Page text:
Platinum Metals Rev., 1960, 4, (4), 140
High Temperature Brazing of Heat-resisting Materials
Investigation Of Nickel-Palladium Alloys
The many problems in the design and construction of gas turbines and other equipment operating at high temperatures include the need for brazing alloys capable of giving strong sound joints resistant to oxidation in service. The parent metals to be joined are the range of heat-resisting alloys, most of them based upon nickel-chromium compositions with additions of cobalt, iron, aluminium and titanium, and for many applications a number of nickel-base brazing alloys have been developed containing chromium, silicon, boron or phosphorus.
The major disadvantage of these nickel-base alloys is that the additions designed to promote flow and to reduce melting temperatures always tend to produce severe penetration or undercutting of the parent metal when used in conditions conducive to the achievement of ductile joints, and they must therefore be used with great caution—if at all— on thin sections.
For moderate strength combined with good wetting properties without appreciable diffusion, alloys based on palladium have for some time been accepted as useful brazing media in such assemblies as thin-wall tubular heat exchangers and sandwich panels, particularly as they are ductile alloys capable of being produced as thin foil and wire. One alloy of this type, 40 per cent nickel-palladium, the lowest melting in the Ni-Pd system, has been used successfully but its melting point of 1238°C is inconveniently high.
An investigation to develop a ductile brazing alloy of this type having a lower melting range together with good wettability has recently been reported by W. Feduska, of the Materials Engineering Department of Westinghouse Electric Corporation, and presented as a paper to the American Welding Society conference in Los Angeles (Welding J., 1960, 39, 292-s). As a basis for achieving a new low-melting solid-solution alloy free from embrittling intermetallic compounds, the nickel-palladium system was considered to be attractive, and the investigation was concentrated on additions of beryllium and silicon to this base alloy. The most promising composition was found to be the 40 per cent nickel-palladium alloy with additions of 0.5 per cent silicon and 0.25 per cent beryllium, this alloy having a melting range of 1115 to 1160°C and satisfactory ability to wet heat-resisting alloys containing aluminium and titanium. It was also found to cause little penetration or erosion of the parent metal during the brazing of thin-walled structures, to possess adequate shear strength up to 800°C and to show ductility at room temperature in brazed joints on various materials.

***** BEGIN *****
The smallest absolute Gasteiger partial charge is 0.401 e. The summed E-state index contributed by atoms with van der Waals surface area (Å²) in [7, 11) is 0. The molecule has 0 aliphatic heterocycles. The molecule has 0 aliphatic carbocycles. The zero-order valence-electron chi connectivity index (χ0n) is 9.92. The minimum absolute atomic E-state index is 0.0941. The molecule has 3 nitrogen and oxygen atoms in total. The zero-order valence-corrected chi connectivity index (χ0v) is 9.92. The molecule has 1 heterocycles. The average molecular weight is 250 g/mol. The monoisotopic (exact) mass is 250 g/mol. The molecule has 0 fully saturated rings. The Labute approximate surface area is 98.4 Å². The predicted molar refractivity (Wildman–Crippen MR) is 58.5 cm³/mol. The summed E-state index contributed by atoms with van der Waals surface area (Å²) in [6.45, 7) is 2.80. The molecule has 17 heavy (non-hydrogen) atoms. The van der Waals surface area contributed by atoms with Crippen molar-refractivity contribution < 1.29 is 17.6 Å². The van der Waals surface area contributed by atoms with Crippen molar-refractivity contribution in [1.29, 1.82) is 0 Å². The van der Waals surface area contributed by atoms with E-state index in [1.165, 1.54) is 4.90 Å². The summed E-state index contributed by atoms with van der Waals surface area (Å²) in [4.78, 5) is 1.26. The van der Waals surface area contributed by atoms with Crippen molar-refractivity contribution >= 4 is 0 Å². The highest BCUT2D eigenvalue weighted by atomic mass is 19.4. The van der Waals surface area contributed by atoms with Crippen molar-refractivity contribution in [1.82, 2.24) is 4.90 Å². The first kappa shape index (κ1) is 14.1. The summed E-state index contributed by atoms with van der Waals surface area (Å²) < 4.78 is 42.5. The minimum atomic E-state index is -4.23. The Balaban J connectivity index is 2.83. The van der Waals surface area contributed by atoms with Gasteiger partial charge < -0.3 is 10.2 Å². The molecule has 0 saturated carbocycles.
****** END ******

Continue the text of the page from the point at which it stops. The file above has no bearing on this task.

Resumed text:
It is a little unfortunate, however, that the results given for shear strength of joints both at room and at elevated temperatures cannot be considered of very great value, as the tests were evidently conducted under conditions of rapid loading—conditions of considerably less interest to designers of high-temperature equipment than are creep studies.
The author also reports observing an apparent reduction in the flow temperature of the new brazing alloy when used on parent metals containing manganese, and infers this to be due to pick-up from the parent metal. No extension of the work into brazing alloys containing additions of manganese is, how- ever, reported, nor is reference made to the known palladium-manganese-nickel brazing alloys that have been developed by other workers.